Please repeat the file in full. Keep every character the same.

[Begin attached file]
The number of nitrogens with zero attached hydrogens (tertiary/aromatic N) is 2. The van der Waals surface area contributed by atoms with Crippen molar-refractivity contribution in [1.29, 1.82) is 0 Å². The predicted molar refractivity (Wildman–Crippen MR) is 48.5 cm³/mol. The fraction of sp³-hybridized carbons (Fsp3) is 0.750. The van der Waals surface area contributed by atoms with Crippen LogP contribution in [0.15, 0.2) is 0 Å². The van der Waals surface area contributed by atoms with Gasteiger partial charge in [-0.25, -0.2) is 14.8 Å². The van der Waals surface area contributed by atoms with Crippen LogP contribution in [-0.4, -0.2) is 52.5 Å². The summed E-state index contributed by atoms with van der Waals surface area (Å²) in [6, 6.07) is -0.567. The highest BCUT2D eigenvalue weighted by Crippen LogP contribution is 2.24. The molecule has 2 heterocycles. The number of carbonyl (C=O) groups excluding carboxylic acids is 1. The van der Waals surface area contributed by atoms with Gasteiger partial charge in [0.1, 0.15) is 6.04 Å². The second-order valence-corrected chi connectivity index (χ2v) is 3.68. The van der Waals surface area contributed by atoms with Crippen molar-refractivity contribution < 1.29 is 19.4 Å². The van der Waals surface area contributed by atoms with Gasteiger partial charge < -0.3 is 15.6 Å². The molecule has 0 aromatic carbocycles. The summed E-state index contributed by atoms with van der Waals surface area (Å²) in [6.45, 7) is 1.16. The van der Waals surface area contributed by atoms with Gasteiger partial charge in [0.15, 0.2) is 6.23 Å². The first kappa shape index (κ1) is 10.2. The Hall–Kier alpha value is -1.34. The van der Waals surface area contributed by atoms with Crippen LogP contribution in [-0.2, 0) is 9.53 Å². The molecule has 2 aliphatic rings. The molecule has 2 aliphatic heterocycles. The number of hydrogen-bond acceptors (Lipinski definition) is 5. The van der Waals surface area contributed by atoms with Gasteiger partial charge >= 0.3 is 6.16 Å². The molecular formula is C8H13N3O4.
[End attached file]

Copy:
The number of nitrogens with zero attached hydrogens (tertiary/aromatic N) is 2. The van der Waals surface area contributed by atoms with Crippen molar-refractivity contribution in [1.29, 1.82) is 0 Å². The predicted molar refractivity (Wildman–Crippen MR) is 48.5 cm³/mol. The fraction of sp³-hybridized carbons (Fsp3) is 0.750. The van der Waals surface area contributed by atoms with Crippen LogP contribution in [0.15, 0.2) is 0 Å². The van der Waals surface area contributed by atoms with Gasteiger partial charge in [-0.25, -0.2) is 14.8 Å². The van der Waals surface area contributed by atoms with Crippen LogP contribution in [-0.4, -0.2) is 52.5 Å². The summed E-state index contributed by atoms with van der Waals surface area (Å²) in [6, 6.07) is -0.567. The highest BCUT2D eigenvalue weighted by Crippen LogP contribution is 2.24. The molecule has 2 heterocycles. The number of carbonyl (C=O) groups excluding carboxylic acids is 1. The van der Waals surface area contributed by atoms with Gasteiger partial charge in [0.1, 0.15) is 6.04 Å². The second-order valence-corrected chi connectivity index (χ2v) is 3.68. The van der Waals surface area contributed by atoms with Crippen molar-refractivity contribution < 1.29 is 19.4 Å². The van der Waals surface area contributed by atoms with Gasteiger partial charge < -0.3 is 15.6 Å². The molecule has 0 aromatic carbocycles. The summed E-state index contributed by atoms with van der Waals surface area (Å²) in [6.45, 7) is 1.16. The van der Waals surface area contributed by atoms with Gasteiger partial charge in [0.15, 0.2) is 6.23 Å². The first kappa shape index (κ1) is 10.2. The Hall–Kier alpha value is -1.34. The van der Waals surface area contributed by atoms with Crippen LogP contribution in [-0.2, 0) is 9.53 Å². The molecule has 2 aliphatic rings. The molecule has 2 aliphatic heterocycles. The number of hydrogen-bond acceptors (Lipinski definition) is 5. The van der Waals surface area contributed by atoms with Gasteiger partial charge >= 0.3 is 6.16 Å². The molecular formula is C8H13N3O4.